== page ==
Healthy Streets

Header Image
Bicyclist on health street

As part of the city’s response to the COVID-19 crisis, the Transportation Department has implemented a Healthy Streets pilot project (Calles Saludables, 贝尔维尤健康街道) in which residential streets totaling 4.1 miles are being temporarily closed to non-local vehicle traffic to provide more room for people in the neighborhoods to safely move while socially distancing during COVID-19. Local access for residents and essential services continues, as well as on-street parking.

Locations

  • Northeast Bellevue: 165th/166th avenues, from Northup Way to Southeast 14th Street. This Healthy Street actually extends into parts of the Lake Hills and West Lake Sammamish neighborhoods, connecting with the Lake to Lake Trail, Lake Hills Community Park and Weowna Park. The original launch of the Healthy Streets pilot on 165th/166th avenues took place on May 7 and was extended on June 5. Project mailer/map
  • Lake Hills: Southeast Fourth Street, from the Lake Hills Greenbelt to 164th Avenue Southeast (0.75 mile). The launch of the Healthy Streets pilot on Southeast Fourth Street took place on May 7.
  • Northwest Bellevue: Northeast Fifth Street/98th Avenue Northeast/Northeast First Street, from close to Northeast Eighth Street to 100th Avenue Northeast, connecting to Meydenbauer Bay Park, Downtown Park and other downtown destinations. Access to the Meydenbauer Bay Park parking lot via 98th Avenue Northeast remains open. The launch of the Healthy Streets pilot in Northwest Bellevue took place on June 5. Project mailer/map 
  • Newport Hills: 121st/122nd/123rd Avenues Southeast, from Southeast 46th Place to Southeast 56th Street, connecting to the Newport Hills Shopping Center and trails in the Coal Creek Natural Area. The launch of the Healthy Streets pilot in Newport Hills took place on June 10.  Project mailer/map 

 

Map of all Healthy Streets locations
After a positive reception to the pilot in two east Bellevue neighborhoods in May, the pilot was expanded in early June to streets in Northwest Bellevue, plus an extension to one of the streets in east Bellevue. News release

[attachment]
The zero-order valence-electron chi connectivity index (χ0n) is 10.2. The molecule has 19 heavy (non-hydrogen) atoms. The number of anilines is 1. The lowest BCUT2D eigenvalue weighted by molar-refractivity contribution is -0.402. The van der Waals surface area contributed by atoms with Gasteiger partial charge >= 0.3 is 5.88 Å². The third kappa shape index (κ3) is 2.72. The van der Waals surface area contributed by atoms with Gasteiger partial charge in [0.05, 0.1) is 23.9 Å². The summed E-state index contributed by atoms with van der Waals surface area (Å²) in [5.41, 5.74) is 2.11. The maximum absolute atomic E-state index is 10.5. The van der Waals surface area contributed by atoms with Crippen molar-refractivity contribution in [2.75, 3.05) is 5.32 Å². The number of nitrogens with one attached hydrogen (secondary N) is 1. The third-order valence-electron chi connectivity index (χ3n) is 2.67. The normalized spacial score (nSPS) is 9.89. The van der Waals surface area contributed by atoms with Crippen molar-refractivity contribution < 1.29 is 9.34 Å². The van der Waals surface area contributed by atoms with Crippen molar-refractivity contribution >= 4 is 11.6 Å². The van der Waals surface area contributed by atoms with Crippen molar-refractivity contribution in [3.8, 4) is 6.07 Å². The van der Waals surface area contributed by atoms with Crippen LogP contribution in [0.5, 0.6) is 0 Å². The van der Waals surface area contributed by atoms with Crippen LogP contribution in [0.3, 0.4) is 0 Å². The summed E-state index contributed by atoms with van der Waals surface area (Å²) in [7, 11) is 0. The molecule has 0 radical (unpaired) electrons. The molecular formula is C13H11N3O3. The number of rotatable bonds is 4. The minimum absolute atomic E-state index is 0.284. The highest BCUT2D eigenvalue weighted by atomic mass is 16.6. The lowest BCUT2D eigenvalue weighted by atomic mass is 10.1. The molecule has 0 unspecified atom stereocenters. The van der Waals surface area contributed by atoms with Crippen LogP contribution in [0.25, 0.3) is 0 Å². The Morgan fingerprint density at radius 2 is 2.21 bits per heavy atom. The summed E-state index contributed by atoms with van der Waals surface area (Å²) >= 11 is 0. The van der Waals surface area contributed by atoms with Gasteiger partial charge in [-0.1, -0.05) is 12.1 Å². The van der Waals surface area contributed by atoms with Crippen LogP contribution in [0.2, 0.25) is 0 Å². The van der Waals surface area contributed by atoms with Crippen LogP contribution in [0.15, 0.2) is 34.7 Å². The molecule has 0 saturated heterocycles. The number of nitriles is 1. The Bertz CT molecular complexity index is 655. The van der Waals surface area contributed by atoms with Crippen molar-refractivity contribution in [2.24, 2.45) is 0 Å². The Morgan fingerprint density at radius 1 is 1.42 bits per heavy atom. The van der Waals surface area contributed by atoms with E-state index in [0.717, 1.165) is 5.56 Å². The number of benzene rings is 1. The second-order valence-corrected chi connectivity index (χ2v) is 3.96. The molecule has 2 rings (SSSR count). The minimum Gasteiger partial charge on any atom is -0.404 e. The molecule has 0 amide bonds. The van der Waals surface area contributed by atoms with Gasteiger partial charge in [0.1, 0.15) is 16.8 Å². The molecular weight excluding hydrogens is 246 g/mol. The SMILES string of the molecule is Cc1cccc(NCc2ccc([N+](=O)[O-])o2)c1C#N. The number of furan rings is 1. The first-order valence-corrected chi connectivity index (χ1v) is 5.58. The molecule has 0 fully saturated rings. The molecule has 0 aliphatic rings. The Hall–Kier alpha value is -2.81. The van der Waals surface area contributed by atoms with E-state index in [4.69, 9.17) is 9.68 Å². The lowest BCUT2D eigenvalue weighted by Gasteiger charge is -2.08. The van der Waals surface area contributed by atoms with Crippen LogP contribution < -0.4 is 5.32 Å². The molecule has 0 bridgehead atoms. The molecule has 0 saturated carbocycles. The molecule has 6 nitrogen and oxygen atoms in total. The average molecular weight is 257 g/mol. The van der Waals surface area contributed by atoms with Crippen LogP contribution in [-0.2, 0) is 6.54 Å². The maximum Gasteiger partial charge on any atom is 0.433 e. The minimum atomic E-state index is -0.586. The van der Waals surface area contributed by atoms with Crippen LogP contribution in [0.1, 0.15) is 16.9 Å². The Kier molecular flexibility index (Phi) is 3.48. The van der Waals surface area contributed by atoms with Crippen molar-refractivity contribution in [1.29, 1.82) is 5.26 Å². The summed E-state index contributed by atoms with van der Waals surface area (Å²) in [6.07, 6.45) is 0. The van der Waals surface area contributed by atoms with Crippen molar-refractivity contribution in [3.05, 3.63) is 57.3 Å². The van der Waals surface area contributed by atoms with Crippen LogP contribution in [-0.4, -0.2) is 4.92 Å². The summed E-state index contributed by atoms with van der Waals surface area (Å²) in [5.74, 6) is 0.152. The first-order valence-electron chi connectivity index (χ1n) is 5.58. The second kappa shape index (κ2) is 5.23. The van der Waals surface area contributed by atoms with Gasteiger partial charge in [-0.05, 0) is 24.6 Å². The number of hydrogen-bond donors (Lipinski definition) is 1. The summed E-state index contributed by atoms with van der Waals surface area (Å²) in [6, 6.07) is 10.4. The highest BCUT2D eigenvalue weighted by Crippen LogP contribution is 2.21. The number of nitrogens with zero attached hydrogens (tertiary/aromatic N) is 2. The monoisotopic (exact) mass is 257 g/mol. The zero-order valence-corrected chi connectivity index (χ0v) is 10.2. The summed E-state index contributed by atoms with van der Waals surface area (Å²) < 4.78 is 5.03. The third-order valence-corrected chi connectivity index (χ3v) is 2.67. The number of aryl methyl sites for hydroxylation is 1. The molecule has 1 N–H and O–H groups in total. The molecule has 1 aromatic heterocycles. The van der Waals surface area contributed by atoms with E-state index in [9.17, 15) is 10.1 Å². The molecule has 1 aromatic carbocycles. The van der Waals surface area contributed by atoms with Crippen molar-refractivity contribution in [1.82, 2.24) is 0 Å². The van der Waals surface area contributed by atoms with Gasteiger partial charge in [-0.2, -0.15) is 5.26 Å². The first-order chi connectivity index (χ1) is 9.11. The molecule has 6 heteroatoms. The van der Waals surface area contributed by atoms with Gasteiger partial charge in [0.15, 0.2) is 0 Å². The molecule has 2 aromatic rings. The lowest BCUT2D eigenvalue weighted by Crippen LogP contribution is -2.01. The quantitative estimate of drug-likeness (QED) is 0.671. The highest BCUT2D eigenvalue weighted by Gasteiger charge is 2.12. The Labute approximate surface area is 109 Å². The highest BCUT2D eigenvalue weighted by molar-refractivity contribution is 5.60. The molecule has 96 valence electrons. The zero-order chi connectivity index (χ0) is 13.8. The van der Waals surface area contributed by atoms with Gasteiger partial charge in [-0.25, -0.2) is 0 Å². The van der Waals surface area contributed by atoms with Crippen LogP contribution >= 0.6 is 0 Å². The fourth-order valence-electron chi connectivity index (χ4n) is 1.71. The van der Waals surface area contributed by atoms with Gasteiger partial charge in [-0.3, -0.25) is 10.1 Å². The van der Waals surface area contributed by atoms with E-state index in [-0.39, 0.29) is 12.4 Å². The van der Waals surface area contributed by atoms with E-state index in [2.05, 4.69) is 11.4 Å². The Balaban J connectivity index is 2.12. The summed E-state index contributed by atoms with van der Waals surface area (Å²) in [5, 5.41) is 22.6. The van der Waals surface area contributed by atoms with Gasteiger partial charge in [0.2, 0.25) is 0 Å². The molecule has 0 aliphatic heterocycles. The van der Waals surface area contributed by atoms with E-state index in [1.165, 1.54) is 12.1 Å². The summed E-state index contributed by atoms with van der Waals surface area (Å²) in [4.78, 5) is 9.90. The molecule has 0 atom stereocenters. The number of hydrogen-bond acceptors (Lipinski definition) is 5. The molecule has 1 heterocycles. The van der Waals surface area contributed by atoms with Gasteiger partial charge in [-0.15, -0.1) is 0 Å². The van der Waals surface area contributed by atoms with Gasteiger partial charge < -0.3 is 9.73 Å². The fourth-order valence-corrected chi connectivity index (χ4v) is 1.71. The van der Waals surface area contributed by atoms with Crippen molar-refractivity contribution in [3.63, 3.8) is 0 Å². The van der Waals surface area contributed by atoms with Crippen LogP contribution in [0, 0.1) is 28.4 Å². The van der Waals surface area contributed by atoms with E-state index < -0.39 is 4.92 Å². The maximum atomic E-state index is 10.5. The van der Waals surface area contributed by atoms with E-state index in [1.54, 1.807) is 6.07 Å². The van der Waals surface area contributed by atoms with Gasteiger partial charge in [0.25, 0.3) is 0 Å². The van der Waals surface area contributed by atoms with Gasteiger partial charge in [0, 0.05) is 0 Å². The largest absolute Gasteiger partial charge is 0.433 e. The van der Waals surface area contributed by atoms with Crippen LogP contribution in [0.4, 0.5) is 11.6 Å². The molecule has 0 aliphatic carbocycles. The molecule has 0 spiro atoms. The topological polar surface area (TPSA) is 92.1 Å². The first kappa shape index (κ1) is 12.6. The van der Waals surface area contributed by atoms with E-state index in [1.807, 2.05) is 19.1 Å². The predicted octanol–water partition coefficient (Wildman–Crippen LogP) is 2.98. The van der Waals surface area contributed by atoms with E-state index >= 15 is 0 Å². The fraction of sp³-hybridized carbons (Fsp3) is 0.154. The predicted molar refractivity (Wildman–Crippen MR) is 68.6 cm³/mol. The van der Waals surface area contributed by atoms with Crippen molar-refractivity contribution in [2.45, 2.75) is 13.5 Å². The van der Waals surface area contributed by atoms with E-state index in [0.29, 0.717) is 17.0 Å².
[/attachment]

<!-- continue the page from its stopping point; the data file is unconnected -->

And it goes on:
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Background

The streets selected for the Healthy Streets pilot were chosen because they have relatively low traffic volumes, are near other streets that drivers can use to avoid long detours, are long enough to provide a good route for riding and walking, lack sidewalks or connect to parks and commercial centers that provide essential services.

Information about the pilot was shared with residents who live on and near the closed streets prior to the launch. The project follows a trend in other cities nationwide to provide space for residents to get out, safely exercise and get where they need to go during the pandemic.

The Healthy Streets will remain closed to non-local vehicle traffic pending further guidance on social distancing from the Governor’s Office and public health officials, or as directed by the city. 

    Tips for Healthy Streets users

    Healthy Streets are for people living nearby who are walking, biking and rolling. They will remain open to local vehicle traffic only, including residents and their visitors, emergency response vehicles, garbage and recycling pickups and delivery vehicles. People driving should use extra caution.  

    Closures are marked with signs, and there will be enough space for local traffic to drive around the signs. City staff will monitor the streets to ensure the signage remains in place.

    Pedestrians, bicyclists 

    • Keep moving
    • Maintain proper social distancing -- at least six feet between yourself and others -- to help reduce the spread of the virus
    • Use a light at night. For bikes, a white light in front and red reflector or light in back

    People who must drive on the closed streets

    • Drive slowly and make eye contact with people biking, walking and rolling
    • Scan the road ahead carefully; watch and yield to people of all ages who are walking, biking and rolling
    • Communicate with others by making eye contact and signaling turns and lane changes

    Funding

    The temporary street closures were implemented with minimal up-front costs for materials. Staff time will be required to place the closure signs, monitor them and remove the signs once the pilot has ended. As part of the pilot, staff will track costs. 

    More COVID-19 Resources

    The Transportation Department is committed to providing residents and businesses the resources they need to stay healthy during the pandemic. In addition to Bellevue Healthy Streets, the Transportation Department rolled out Curbside Food Pickup Zones to support restaurants serving take-out customers.

    Outreach Materials

    Pilot expansion (June 2020):

    Initial implementation (May 2020):